Give Kids a Playlist of Their Favorite Songs

“Uptown has its hooligans, the Bowery has its bums. Big Jim Walker appeared on Forty-second Street, he shot the pool with the son of a pistol.

Jim Croce sang these words in 1972, six years before I was born. They have remained in my memory for so long that I cannot remember when I first heard them.

This is not my song. This is my dad. When I was a child, he carried a small tape recorder with him. I can still see him sitting in the front seat of his 1977 Volkswagen camper van, little V-shaped EQ sliders, Jim Croce’s Greatest Hits box next to him, Jim’s face covered in sideburns and a mustache over crooked teeth.

Why is it so important that “You don’t mess with Jim” makes me happy? Science has not given a definite answer . Even if that were the case, the answer would be about patterns or rewards – about something mechanical that fits into utilitarian theory.

Here’s my answer: music, more than any other art form, immediately tells us about ourselves and those around us. You hear the first chords of a great song, shocked, looking into the eyes of someone on the other side of the room, someone who understands this. You share something with this person in real time, and your large emotional brain remembers every moment of this powerful discovery, storing it for memory every time this song is played on the radio. This is why people love music – because it reveals their connections with other people.

People love to know which songs other people like. The BBC has been broadcasting the Desert Island Discs since 1942. In each of the 3000 episodes, the host tells a famous person about eight songs that will save their minds if they find themselves on a desert island. This show has been around for 76 years because we need to know if Judy Dench or Alan Alda or Zadie Smith also love Wichita Lineman as much as we do. On the other hand, if John Cleese confessed his love for something terrible, such as Sweet Home, Alabama, we would be in awe of disgust. You can imagine! How is this possible?

For the same reason, people wonder what is on the president’s playlist or what would be on his iPod if they were in the 1860s . This is true even for unpopular presidents. As the New York Times notes, W loved the songs of musicians who hated him . There’s something about the tunes, dude. Even if the voice on the headphones hates you, congestion is everything.

What does all this have to do with you, fellow parent? I’ll let Johnny Cash answer through his daughter Rosanna .

“When I was 18, I went on the road with my father after I graduated from high school. We started talking about songs and he mentioned one and I said I didn’t know this one. And he mentioned something else. I said, “I don’t know that either, Dad,” and he was very worried that I don’t know what he considers my own musical genealogy. So he spent the rest of the day making a list for me, and at the end of the day he said, “This is your education.” And at the top of the page, he wrote “100 Essential Country Songs.”

The word that catches my eye is genealogy. Johnny wanted to make sure that his child, then an aspiring musician, understood her roots. But genealogy fits independently. The songs you love place you in time, in a culture, in a place, in a continuum that stretches back until the dawn of humanity. If you drop the needle onto the record, your pin will fall into this continuum. This is why you should make a list of your favorite tunes and gift them to your kids.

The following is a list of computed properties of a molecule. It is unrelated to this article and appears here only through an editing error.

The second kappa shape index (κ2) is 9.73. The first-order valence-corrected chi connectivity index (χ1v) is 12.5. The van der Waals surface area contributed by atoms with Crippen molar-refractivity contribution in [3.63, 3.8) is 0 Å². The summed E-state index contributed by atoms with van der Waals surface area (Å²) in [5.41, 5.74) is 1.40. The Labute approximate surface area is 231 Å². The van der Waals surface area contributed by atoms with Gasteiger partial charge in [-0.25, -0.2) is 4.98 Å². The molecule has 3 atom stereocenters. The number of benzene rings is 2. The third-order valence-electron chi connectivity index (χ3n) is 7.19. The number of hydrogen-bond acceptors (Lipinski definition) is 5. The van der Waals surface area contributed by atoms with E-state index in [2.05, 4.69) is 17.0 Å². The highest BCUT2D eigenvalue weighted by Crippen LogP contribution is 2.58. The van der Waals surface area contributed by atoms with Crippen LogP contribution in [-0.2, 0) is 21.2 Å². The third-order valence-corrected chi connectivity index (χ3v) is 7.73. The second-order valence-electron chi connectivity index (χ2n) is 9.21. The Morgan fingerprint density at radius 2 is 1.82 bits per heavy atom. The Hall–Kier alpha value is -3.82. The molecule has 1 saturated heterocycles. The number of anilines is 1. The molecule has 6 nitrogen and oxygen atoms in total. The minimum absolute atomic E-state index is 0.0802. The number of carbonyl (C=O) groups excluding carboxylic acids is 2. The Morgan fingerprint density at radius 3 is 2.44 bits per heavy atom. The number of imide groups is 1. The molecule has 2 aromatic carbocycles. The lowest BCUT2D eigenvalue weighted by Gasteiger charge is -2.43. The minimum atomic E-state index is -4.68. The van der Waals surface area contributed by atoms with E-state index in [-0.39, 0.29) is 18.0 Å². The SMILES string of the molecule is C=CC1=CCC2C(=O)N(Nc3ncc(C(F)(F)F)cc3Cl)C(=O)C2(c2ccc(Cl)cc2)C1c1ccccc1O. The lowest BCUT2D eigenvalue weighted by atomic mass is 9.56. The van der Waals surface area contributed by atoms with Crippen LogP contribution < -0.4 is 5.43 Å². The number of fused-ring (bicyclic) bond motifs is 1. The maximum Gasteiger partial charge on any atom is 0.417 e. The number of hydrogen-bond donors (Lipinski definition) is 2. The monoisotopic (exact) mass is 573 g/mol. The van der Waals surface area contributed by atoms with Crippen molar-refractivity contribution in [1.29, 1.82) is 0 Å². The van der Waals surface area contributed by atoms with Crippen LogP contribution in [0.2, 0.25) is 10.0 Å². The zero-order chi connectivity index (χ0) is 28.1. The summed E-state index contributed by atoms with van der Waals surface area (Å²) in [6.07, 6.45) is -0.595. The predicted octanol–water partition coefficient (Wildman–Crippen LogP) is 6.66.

A few quick thoughts:

Do not overdo it. Johnny Cash got 100 songs because he was Johnny Cash. If you have a gold record and you are reading this, you get 50 songs. Platinum gives you 75. Willie Nelson, if you’re there, you can also get 100. Bookkeeping Volume, take Baker’s Dozen.

Don’t judge. It’s not about pestering Ed Sheeran. Remember how your parents covered their ears when you played Guns N ‘Roses on your Hi-Fi? Don’t be a jerk about this. Focus on cool tunes – maybe you or your child will notice something in common between the old and the new.

Dont be upset. Your kids probably won’t like your jams as much as you do. This is fine! Knowing my dad’s music helped me determine how I was not like him, why Eddie Vedder meant more to me than Jim Croce. This is an important milestone for the child – the understanding that his desires and impulses are separate from the desires of his parents, that his personality is unique, that their shadows will not hide him forever.

Don’t wait too long. Roseanne was 18 when her father made the list, but that was a long time ago. The world is moving very fast now. A few weeks ago, my 10 year old daughter talked to her friends about Chance the Rapper and Bruno Mars. Again, you’re not trying to vaccinate against modernity, but you really want to share these songs before your kids are so jaded that they don’t care.

Don’t be persistent. Explain what you love. What does music mean to you? Does the singer give you goosebumps? The beat makes you boogie-woogie? Do it well and your kids will know to shut up when Whitney sings, or hug you when Purple Rain plays. (My wife is still upset about the Prince.)

Don’t worry that this is not enough. You are not trying to impress a music critic. Be honest, even if honesty is worthless. You are telling the story of your life. Here’s a bit of my story from one entry on my list:California Stars . These words were written by Woody Guthrie, whose son Arlo is my father’s hero. Vilko performs music. This was the first band my wife and I saw at a concert together when we first started dating. When my daughter was new, I rode the train home after a 10-hour workday and held her in my arms, singing along to Jeff Tweedy. These musical genealogies revolved around my own as I looked into my daughter’s face. I couldn’t help but cry. It’s such a great song.


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